Leaders: George Osborne must heed the IMF’s bleak warning
BLEAK. That is the only way to describe the latest International Monetary Fund forecasts for growth in the United Kingdom economy. In April, the organisation thought the UK would grow by 0.8 per cent this year, now it predicts a meagre 0.2 per cent.
Almost as bleak is the prediction for next year, with the UK suffering one of the largest downward revisions in the IMF’s survey of the world’s growth prospects. In April they thought our growth would be a respectable 2 per cent. They now believe it will be just 1.4 per cent.
And amidst the gloomy facts and figures in the seven page report, World Economic Outlook, the global lender, in unusually frank language for such a body, warned downside risks continued “to loom large”, if there was “delayed or insufficient policy action” by governments.
The downgraded figures for the UK demonstrate this message is not just aimed at the international organisations, such as the European Central Bank and the eurozone countries acting together, but also at Britain, where the coalition’s efforts to revive the economy are demonstrably not working.
And what is of most concern is this IMF report is just the latest in which this country has been told in no uncertain terms the measure the UK government has introduced are having little or no effect in producing the growth, which produces the jobs, which produces taxes, which stimulates the economy.
Although yesterday’s report was couched in more general terms it was only last May that the IMF’s Christine Lagarde effectively told Chancellor George Osborne that he needed to introduce a Plan B. The first part of that would have been even lower interest rates, followed by more quantitative easing, and then investment in capital projects – paid for controversially by curbing public sector pay – to create employment.
Of these, we have had only further quantitative easing by the Bank of England. Interest rates have not gone below the already low 0.5 per cent, though Mr Osborne and the Bank might argue they are as low as they can realistically be. Substantial capital investment, particularly paid for by politically difficult cuts elsewhere, has been noticeable by its absence.
For ordinary people struggling to find a job, or to hold on to one; for the millions fighting to pay their mortgages every month; for the thousands of young people unemployed; for the pensioners whose savings have been obliterated; the IMF’s message will strike fear into their hearts.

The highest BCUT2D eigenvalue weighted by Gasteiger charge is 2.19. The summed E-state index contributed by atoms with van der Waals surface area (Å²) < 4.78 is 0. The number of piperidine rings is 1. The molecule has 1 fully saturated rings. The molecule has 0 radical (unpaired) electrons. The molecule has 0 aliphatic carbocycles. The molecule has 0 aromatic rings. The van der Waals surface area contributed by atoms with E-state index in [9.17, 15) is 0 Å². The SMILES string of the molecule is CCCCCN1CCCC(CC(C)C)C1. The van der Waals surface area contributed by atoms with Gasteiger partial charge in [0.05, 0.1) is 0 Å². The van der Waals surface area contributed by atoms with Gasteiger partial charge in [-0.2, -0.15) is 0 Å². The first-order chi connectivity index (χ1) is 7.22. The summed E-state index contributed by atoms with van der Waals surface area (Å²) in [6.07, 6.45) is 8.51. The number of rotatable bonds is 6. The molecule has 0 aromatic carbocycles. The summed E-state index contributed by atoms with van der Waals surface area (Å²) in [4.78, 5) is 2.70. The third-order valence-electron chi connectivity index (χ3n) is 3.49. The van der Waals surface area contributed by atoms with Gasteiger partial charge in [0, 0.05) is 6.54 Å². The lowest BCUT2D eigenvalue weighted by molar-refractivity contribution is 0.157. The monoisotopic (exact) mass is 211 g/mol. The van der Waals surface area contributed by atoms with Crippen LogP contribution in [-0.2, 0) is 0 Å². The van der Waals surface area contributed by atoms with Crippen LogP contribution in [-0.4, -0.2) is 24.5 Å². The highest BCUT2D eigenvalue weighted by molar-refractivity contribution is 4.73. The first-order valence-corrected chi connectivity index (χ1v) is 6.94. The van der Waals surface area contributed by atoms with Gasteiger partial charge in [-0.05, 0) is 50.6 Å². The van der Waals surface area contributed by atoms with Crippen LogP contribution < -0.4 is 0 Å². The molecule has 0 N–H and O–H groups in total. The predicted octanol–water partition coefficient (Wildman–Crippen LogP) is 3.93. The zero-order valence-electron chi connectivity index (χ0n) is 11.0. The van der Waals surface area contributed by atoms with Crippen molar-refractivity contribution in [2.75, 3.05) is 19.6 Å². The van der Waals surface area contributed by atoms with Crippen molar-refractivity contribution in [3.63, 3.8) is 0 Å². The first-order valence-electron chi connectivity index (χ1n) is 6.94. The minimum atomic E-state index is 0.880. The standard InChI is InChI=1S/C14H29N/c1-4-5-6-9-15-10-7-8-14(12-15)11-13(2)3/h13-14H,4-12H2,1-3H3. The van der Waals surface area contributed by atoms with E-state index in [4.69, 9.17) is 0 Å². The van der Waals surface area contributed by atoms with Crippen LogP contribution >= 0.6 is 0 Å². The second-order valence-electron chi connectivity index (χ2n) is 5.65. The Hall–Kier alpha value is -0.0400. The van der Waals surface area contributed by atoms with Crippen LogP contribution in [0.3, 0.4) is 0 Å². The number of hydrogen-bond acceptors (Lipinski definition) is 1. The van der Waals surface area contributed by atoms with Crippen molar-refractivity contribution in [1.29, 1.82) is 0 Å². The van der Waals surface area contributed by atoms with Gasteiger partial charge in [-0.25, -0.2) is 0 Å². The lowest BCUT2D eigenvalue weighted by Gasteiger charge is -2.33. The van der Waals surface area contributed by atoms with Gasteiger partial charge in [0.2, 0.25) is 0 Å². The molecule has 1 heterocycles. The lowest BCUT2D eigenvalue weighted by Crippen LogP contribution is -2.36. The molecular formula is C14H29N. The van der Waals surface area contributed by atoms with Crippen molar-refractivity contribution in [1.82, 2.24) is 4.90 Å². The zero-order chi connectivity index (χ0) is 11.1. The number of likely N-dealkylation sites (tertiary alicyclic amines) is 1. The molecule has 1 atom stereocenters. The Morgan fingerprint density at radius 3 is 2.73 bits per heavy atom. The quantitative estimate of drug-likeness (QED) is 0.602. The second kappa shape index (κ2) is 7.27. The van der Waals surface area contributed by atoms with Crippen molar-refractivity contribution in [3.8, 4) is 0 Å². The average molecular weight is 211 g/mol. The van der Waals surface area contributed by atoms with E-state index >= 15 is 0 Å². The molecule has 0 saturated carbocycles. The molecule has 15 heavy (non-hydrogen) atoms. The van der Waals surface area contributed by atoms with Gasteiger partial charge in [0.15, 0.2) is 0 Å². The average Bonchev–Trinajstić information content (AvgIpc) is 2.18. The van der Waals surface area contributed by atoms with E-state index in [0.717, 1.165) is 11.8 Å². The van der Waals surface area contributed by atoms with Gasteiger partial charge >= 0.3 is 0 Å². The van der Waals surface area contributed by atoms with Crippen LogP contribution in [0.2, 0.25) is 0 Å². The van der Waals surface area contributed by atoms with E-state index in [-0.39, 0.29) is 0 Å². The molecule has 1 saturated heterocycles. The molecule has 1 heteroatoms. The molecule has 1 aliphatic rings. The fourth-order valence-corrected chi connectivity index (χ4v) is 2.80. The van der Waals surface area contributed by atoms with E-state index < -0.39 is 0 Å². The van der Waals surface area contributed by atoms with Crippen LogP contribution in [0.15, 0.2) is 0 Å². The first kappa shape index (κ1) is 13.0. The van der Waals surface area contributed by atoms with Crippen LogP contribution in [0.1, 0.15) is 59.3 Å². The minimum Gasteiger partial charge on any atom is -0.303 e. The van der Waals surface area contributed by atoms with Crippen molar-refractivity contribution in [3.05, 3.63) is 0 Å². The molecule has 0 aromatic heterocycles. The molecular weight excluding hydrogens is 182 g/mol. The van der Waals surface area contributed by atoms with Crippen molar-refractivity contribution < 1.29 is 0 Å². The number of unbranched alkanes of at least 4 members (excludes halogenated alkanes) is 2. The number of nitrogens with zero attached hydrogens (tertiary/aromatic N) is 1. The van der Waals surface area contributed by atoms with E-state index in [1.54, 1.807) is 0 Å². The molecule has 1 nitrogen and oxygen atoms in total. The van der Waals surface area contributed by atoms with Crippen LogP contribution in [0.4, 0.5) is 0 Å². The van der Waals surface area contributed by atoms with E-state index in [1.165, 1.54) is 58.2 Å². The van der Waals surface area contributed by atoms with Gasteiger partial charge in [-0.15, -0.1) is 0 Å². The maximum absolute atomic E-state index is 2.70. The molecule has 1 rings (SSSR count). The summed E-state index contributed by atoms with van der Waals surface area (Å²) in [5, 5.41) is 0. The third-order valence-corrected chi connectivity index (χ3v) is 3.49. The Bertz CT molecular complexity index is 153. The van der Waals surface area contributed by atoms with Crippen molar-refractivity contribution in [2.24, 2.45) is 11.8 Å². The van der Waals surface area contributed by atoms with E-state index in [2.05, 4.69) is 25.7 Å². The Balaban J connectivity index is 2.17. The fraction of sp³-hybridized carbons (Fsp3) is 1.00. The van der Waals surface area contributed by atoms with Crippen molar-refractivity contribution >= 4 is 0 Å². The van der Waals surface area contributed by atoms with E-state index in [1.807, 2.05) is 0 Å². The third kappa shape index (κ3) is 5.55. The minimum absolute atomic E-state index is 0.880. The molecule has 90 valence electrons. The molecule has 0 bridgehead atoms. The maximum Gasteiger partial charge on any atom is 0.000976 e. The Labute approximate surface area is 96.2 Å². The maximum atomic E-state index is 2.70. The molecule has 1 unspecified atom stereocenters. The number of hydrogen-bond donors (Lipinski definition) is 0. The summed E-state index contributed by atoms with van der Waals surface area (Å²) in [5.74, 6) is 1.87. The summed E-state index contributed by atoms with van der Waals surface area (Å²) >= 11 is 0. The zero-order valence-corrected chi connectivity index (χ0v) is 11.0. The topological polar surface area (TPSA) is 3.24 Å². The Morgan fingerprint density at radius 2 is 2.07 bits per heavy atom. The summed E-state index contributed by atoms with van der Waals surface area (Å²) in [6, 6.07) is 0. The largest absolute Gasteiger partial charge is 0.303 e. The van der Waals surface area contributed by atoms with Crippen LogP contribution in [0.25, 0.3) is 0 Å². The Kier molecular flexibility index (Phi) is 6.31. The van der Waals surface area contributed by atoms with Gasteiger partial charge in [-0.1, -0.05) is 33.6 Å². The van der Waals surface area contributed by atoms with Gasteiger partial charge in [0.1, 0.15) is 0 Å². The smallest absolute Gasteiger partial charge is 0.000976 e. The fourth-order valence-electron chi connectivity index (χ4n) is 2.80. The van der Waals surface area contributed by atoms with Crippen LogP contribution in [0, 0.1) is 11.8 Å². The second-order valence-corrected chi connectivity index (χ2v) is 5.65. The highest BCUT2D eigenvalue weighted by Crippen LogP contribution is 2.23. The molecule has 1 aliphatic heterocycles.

After four years of austerity following the banking crash there seems no end in sight to the misery and uncertainty. Realistically, we know there is no magic bullet, that the economy cannot be turned round in a day. But that is no excuse for inaction. The Chancellor must heed these bleak warnings, the latest in a long line of bleak warnings, and act.
SNP’s Nato policy needs to change
Writing in this newspaper in June 2005, Kenny MacAskill argued passionately for the Nationalists to accept an independent Scotland should remain part of Nato. It is a measure of how slowly modernisation happens inside the SNP that only now is there to be a concerted effort by the leadership to change the policy to the position Mr MacAskill advocated.
With an independence referendum on the horizon, the SNP leadership clearly recognises its current policy is weak and would be exploited by its opponents in the run-up to 2014.
Defence spokesman Angus Robertson is to raise the issue at the party’s national conference, where he will argue for an independent Scotland to be a non-
nuclear member of Nato.
Although Mr Robertson’s call is couched carefully in terms which include Nato continuing “to respect the right of members to only take part in UN-sanctioned operations” it is likely to be a hard fight.
For most people the idea of remaining a member of Nato after independence is sensible. Other small countries such as Norway are entirely comfortable with this stance; why not Scotland? SNP traditionalists will see it differently, pointing out, correctly, that even Nato countries without nuclear weapons ultimately rely on the alliance’s nuclear umbrella to provide last resort protection from attack.
Changing this policy is important for the SNP in terms of the message it sends to voters ahead of the referendum about maturing as a political party. This might even be seen as the Nationalist’s Clause Four moment. The move will not sit well with SNP members for whom a non-nuclear stance is a central tenet.
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Monday 20 May 2013
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